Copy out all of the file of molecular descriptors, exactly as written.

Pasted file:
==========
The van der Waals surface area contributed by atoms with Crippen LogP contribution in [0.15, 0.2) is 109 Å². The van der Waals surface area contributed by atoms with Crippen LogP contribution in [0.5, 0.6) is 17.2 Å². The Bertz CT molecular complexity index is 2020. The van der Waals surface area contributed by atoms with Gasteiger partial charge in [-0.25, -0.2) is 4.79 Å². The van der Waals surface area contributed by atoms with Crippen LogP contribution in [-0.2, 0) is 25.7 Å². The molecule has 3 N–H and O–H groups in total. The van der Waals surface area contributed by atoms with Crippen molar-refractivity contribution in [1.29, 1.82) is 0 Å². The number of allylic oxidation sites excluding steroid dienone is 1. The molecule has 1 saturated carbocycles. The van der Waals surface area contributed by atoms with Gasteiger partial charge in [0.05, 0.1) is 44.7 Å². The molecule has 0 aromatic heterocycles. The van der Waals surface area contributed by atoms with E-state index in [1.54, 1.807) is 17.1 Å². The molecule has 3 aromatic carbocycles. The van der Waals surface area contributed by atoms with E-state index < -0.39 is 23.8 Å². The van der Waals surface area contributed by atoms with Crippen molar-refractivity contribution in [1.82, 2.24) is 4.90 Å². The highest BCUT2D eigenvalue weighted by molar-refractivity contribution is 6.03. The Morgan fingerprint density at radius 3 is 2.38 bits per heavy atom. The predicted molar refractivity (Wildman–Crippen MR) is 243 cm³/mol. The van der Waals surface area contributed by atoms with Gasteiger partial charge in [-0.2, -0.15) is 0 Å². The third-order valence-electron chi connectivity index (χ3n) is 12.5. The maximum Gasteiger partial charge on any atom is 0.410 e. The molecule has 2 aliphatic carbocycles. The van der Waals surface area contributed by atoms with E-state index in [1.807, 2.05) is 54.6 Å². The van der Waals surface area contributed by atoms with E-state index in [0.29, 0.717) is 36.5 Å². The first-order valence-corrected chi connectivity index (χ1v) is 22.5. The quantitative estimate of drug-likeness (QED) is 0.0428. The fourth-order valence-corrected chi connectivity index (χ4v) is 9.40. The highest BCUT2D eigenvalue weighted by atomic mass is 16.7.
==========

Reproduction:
The van der Waals surface area contributed by atoms with Crippen LogP contribution in [0.15, 0.2) is 109 Å². The van der Waals surface area contributed by atoms with Crippen LogP contribution in [0.5, 0.6) is 17.2 Å². The Bertz CT molecular complexity index is 2020. The van der Waals surface area contributed by atoms with Gasteiger partial charge in [-0.25, -0.2) is 4.79 Å². The van der Waals surface area contributed by atoms with Crippen LogP contribution in [-0.2, 0) is 25.7 Å². The molecule has 3 N–H and O–H groups in total. The van der Waals surface area contributed by atoms with Crippen molar-refractivity contribution in [1.29, 1.82) is 0 Å². The number of allylic oxidation sites excluding steroid dienone is 1. The molecule has 1 saturated carbocycles. The van der Waals surface area contributed by atoms with Gasteiger partial charge in [0.05, 0.1) is 44.7 Å². The molecule has 0 aromatic heterocycles. The van der Waals surface area contributed by atoms with E-state index in [1.54, 1.807) is 17.1 Å². The molecule has 3 aromatic carbocycles. The van der Waals surface area contributed by atoms with E-state index < -0.39 is 23.8 Å². The van der Waals surface area contributed by atoms with Crippen molar-refractivity contribution in [1.82, 2.24) is 4.90 Å². The highest BCUT2D eigenvalue weighted by molar-refractivity contribution is 6.03. The Morgan fingerprint density at radius 3 is 2.38 bits per heavy atom. The predicted molar refractivity (Wildman–Crippen MR) is 243 cm³/mol. The van der Waals surface area contributed by atoms with Gasteiger partial charge in [-0.2, -0.15) is 0 Å². The third-order valence-electron chi connectivity index (χ3n) is 12.5. The maximum Gasteiger partial charge on any atom is 0.410 e. The molecule has 2 aliphatic carbocycles. The van der Waals surface area contributed by atoms with E-state index in [1.807, 2.05) is 54.6 Å². The van der Waals surface area contributed by atoms with E-state index in [0.29, 0.717) is 36.5 Å². The first-order valence-corrected chi connectivity index (χ1v) is 22.5. The quantitative estimate of drug-likeness (QED) is 0.0428. The fourth-order valence-corrected chi connectivity index (χ4v) is 9.40. The highest BCUT2D eigenvalue weighted by atomic mass is 16.7.